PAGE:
Ok so, some you might know that I’m making my own OS called BlackOS and due to my ultra-frequent updates on Facebook, you might also know that its something called boot-loader that I just coded… from scratch and on my own.
So what the hell is this boot loader and why do I create so much of cacophonous hype about it? I hope this series of posts, starting from scratch (how the system boots up), clarifies our billowing doubts. I’ll try my level best to make it a breeze as someone on Facebook asked me not to post anything too technical ;). A meagre amount of precursory knowledge maybe handy, maybe not, cuz if you can read between the lines a bit, you’ll grasp hold of “things” yourself.
<Wiki> Booting is a process in which your computer gets initialized. This process include all your hardware components in your computer and get them to work together and to load your OS which will make your computer operation. </Wiki>
Things start as soon as we press that small power-up button. The motherboard intializes its own firmware and other stuffs at this inchoate state. If its all done (yes, “if”… something can crop up like a faulty (or absent) CPU), CPU starts running. Nowadays, we have multi-core CPUs, so at the boot time, a CPU is dynamically chosen to be the bootstrap processor (BSP). This processor behaves like the “ancient” Intel 8086 processor and runs all the BIOS and other bootstrapping routines.
At this point of time, the processor is in the real mode. It can only address 1MB of memory and there is no protection ummm that is to say, any code can write anything anywhere in the memory any any any 😛
Now, after power up, all the CPU registers have defined values. Going more specific, EIP has some defined value and Intel CPUs use a hack that adds an offset to the value of the EIP so that it points to 0xFFFFFFF0. Yes, this is a hack as in real mode, CPU can only use 1MB of memory. This address is 16 bytes short of the end of 4GBs of memory. This is called the reset vector.
The motherboard ensures that the instruction at the reset vector is a jump instruction mapped to the BIOS’s entry point. Before this jump happens, implicitly, all hidden base addresses are cleared and all memory locations have the right value, “benevolence” of the memory map kept by the chip set. Keep in mind that these all memory locations are mapped to the flash memory containing the BIOS. Got it? Good :).
And now, the BIOS is executing!! I’m so happy :D!!! The BIOS runs the power-on self tests, POSTs in short. Things like missing video card or crappy hard drive complains are shown at this time. Not in the scope of this article, so I’ll skip. So, after doing “things”, BIOS tries to find the device having the OS. Choice of device is user configurable (the “first boot from” thing). Again, I’ll assume that BIOS finds the hard drive as the boot able device.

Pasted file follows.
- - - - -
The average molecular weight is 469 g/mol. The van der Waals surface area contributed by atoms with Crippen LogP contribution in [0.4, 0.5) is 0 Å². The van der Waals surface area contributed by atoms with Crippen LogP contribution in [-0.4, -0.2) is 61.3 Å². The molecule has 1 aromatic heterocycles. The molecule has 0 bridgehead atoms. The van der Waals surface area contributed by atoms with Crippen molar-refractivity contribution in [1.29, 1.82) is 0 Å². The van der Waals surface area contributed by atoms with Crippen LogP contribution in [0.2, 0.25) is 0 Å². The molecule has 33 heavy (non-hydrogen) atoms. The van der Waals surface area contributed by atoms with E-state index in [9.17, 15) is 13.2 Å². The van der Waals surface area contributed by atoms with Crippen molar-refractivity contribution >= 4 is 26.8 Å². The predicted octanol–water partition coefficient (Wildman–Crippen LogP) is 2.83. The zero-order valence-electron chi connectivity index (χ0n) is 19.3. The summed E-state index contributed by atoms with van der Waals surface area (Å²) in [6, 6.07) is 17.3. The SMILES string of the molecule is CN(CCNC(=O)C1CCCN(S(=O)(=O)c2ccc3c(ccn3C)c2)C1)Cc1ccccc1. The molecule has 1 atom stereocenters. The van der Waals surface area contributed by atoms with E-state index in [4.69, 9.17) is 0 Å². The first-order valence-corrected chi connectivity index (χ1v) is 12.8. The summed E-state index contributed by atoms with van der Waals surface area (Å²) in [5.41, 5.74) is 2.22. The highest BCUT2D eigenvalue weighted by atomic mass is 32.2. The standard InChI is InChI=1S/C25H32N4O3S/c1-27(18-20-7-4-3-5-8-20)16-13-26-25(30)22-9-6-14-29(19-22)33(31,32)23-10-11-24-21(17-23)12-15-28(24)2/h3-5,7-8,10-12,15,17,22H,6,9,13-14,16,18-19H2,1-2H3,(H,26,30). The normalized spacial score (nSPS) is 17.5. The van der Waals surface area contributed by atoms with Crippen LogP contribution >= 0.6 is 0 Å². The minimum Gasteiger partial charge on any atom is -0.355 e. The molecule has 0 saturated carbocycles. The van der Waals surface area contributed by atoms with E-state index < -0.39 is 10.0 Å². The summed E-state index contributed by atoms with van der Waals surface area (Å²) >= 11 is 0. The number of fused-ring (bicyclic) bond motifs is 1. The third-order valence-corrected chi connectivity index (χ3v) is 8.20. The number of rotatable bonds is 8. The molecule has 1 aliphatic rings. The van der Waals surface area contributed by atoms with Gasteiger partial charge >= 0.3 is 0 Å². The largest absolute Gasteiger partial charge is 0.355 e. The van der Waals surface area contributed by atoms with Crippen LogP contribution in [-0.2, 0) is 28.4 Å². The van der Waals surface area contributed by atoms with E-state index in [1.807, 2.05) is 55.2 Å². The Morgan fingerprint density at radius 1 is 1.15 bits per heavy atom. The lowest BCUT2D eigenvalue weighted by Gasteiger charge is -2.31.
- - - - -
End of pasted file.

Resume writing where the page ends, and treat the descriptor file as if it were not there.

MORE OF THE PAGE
So, the BIOS reads the first 512 bytes (the first sector of the hard drive) and this is called the Master Boot Record (MBR). It consists of a tiny OS specific boot program and the partition table. The BIOS, irrespective of the contents of the MBR, loads the contents to the memory location 0x7c00. It then jumps to that location and starts executing whatever it finds there. The boot sector viruses infect the MBR and this is the way they start themselves at boot time. No, I never tried coding a boot sector virus, could be fun though ;). And this is the way all boot-loaders GRUB, LILO or NTLDR work.
This was the booting process, theoretically. There is one more complication (hack) though. Kernels these days are quite big and do not fit into the 1MB memory area available in the real mode of the processor. Still, the processor should be in real mode so as to use the BIOS. So the complication can be summed up as: “We have to use the BIOS, we cannot exceed 1MB mark and we still want to load our kernel.”. The solution to this is the unreal mode. This is not an “official” Intel operating mode. In short, it switches between protected mode and real mode to stuff the kernel into the memory by hook or by crook. And eventually leaves the processor in the real mode.
The next post shall explain the GDT (global descriptor table), the IDT (interrupt descriptor table) and also how to set up the GDT and the IDT. Probably after that we can take a look at the boot loader (OS specific boot loader) and try to understand how I coded my loader. 🙂
Till then, may the force be with you.
PS: this is a general theoretical article, you may find similar stuffs all over the internet and in all kinda books, if you find someone else’s explanation better, post a link in the comment and don’t bite me 😛 😀